August can be a difficult month for fly fishing, especially in hot climates. As water levels drop and temperatures rise, trout become more and more difficult to find and catch. Here in Georgia, August is without a doubt the worst month for trout fishing. Even the coldest winter months produce better fishing. But being a major troutbum, there is no way I’m going to let tough conditions keep me off the water. Here are 5 tips I have learned for tough summer days when your favorite fishing hole has dried up to a little trickle.
5) Expand your horizons
Trout are not the only species you can catch on a fly rod. Bass, sunfish, and various saltwater species are very accessible to fly anglers during the heat of the summer. River bassing for shoalies, smallmouth, and spotted bass is especially fun. Bass rivers are generally much lower in elevation and remain muddy most of the year. The low flows of summer often provide the best fishing conditions, and bass rarely mind warmer temperatures. River bass will eagerly chase a streamer or top water popper. Fish around eddies or log jams and look for shade.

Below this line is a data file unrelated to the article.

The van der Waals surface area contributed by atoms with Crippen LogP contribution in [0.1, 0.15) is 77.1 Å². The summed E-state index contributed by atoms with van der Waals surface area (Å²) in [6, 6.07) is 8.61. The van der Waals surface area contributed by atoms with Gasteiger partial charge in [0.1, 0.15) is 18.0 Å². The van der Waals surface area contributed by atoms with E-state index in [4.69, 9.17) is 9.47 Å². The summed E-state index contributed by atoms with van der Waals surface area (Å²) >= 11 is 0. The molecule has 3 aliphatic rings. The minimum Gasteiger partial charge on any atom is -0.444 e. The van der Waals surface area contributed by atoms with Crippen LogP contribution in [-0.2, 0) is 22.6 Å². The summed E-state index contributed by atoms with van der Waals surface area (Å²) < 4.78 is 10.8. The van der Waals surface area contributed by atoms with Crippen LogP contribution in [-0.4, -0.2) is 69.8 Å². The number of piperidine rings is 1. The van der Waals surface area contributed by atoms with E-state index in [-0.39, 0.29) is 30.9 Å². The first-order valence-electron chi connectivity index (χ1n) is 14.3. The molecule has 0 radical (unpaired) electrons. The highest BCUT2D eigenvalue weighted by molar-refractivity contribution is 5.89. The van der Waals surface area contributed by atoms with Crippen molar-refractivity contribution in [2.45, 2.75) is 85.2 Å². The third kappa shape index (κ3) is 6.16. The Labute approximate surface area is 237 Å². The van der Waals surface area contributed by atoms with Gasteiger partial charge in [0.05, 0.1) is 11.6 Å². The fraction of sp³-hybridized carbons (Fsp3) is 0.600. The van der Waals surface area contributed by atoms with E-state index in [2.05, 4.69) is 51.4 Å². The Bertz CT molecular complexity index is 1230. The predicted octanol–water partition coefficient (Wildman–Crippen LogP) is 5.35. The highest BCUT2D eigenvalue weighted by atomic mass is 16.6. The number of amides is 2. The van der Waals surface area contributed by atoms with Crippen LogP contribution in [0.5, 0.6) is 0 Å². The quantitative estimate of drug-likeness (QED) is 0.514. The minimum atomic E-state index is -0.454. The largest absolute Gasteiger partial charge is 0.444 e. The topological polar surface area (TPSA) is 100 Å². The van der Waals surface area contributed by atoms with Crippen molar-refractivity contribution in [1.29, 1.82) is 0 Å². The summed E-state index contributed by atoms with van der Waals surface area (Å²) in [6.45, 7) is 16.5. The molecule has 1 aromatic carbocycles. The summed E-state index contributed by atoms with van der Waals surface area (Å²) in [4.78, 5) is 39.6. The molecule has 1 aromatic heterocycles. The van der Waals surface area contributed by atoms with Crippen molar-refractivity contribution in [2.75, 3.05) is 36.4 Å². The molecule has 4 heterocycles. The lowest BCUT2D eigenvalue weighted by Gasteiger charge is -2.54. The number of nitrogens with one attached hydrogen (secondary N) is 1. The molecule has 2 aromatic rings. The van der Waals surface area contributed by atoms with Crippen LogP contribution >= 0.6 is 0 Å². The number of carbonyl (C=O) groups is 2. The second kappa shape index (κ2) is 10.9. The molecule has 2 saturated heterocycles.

4) Check the local reservoirs
The bass aren’t biting? No problem. Some reservoirs have excellent trout fishing in the tailwaters below a bottom release dam. The water from the bottom of the lake stays the same temperature all year, meaning it will stay cold all summer. Be sure to monitor water releases and don’t get caught in dangerous high flow conditions.
3) Head to the Hills
High elevation streams remain colder much longer than the lower elevation rivers and often contain great wild trout fishing. Unfortunately streams tend to get much smaller at higher elevations. While it is true that low flows can really hurt a small stream, streams with large drainage basins will still fish well. Buy a good topographic map. Streams that drain a large area of land, and streams with numerous feeders will hold more water and fish better during the summer.
2) Pick your times
Fish still have to eat, even when conditions are tough. They can’t have lockjaw for an entire month. During late evening hours, or early in the morning fish will often feed rather heavily so they can make it through the heat of the day without expending much energy. While the early bird catches the worm, the early fly catches the trout.
1) Fish terrestrials
Beetles, ants, grasshoppers, and inch worms are an important part of fish diets during the summer. This is essentially universally true all across the country. Want the right patterns for your local water? Check out the Match the Hatch Subscription